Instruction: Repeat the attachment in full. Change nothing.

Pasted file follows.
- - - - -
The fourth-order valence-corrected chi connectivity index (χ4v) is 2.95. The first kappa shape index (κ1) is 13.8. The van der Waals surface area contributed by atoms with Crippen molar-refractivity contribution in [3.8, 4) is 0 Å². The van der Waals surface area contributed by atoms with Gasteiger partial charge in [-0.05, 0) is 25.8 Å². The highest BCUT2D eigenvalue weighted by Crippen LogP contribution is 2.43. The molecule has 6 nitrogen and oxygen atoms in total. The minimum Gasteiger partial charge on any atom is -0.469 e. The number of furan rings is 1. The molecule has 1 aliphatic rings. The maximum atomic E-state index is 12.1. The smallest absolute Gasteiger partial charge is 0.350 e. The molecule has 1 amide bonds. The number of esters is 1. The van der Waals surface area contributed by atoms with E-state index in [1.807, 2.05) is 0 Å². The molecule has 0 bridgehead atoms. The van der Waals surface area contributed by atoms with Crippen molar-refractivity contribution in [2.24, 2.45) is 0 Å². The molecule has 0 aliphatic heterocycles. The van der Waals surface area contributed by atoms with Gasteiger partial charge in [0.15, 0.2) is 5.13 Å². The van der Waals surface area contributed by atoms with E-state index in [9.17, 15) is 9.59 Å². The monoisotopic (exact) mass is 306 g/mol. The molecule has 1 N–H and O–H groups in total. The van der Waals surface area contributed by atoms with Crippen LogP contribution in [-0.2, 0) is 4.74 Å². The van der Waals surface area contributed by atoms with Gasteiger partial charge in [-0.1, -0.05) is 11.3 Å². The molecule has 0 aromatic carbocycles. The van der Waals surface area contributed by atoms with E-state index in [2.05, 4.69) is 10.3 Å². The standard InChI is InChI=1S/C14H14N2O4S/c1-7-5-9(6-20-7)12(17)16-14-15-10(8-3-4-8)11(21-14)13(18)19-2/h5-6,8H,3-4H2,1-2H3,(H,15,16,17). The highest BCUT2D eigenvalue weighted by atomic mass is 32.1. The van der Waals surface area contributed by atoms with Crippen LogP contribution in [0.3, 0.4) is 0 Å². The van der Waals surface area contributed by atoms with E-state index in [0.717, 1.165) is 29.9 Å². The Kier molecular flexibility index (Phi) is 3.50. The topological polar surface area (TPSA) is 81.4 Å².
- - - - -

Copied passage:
The fourth-order valence-corrected chi connectivity index (χ4v) is 2.95. The first kappa shape index (κ1) is 13.8. The van der Waals surface area contributed by atoms with Crippen molar-refractivity contribution in [3.8, 4) is 0 Å². The van der Waals surface area contributed by atoms with Gasteiger partial charge in [-0.05, 0) is 25.8 Å². The highest BCUT2D eigenvalue weighted by Crippen LogP contribution is 2.43. The molecule has 6 nitrogen and oxygen atoms in total. The minimum Gasteiger partial charge on any atom is -0.469 e. The number of furan rings is 1. The molecule has 1 aliphatic rings. The maximum atomic E-state index is 12.1. The smallest absolute Gasteiger partial charge is 0.350 e. The molecule has 1 amide bonds. The number of esters is 1. The van der Waals surface area contributed by atoms with E-state index in [1.807, 2.05) is 0 Å². The molecule has 0 bridgehead atoms. The van der Waals surface area contributed by atoms with Crippen molar-refractivity contribution in [2.24, 2.45) is 0 Å². The molecule has 0 aliphatic heterocycles. The van der Waals surface area contributed by atoms with Gasteiger partial charge in [0.15, 0.2) is 5.13 Å². The van der Waals surface area contributed by atoms with E-state index in [9.17, 15) is 9.59 Å². The monoisotopic (exact) mass is 306 g/mol. The molecule has 1 N–H and O–H groups in total. The van der Waals surface area contributed by atoms with Crippen LogP contribution in [-0.2, 0) is 4.74 Å². The van der Waals surface area contributed by atoms with Gasteiger partial charge in [-0.1, -0.05) is 11.3 Å². The molecule has 0 aromatic carbocycles. The van der Waals surface area contributed by atoms with E-state index in [2.05, 4.69) is 10.3 Å². The standard InChI is InChI=1S/C14H14N2O4S/c1-7-5-9(6-20-7)12(17)16-14-15-10(8-3-4-8)11(21-14)13(18)19-2/h5-6,8H,3-4H2,1-2H3,(H,15,16,17). The highest BCUT2D eigenvalue weighted by atomic mass is 32.1. The van der Waals surface area contributed by atoms with Crippen LogP contribution in [0.3, 0.4) is 0 Å². The van der Waals surface area contributed by atoms with E-state index in [0.717, 1.165) is 29.9 Å². The Kier molecular flexibility index (Phi) is 3.50. The topological polar surface area (TPSA) is 81.4 Å².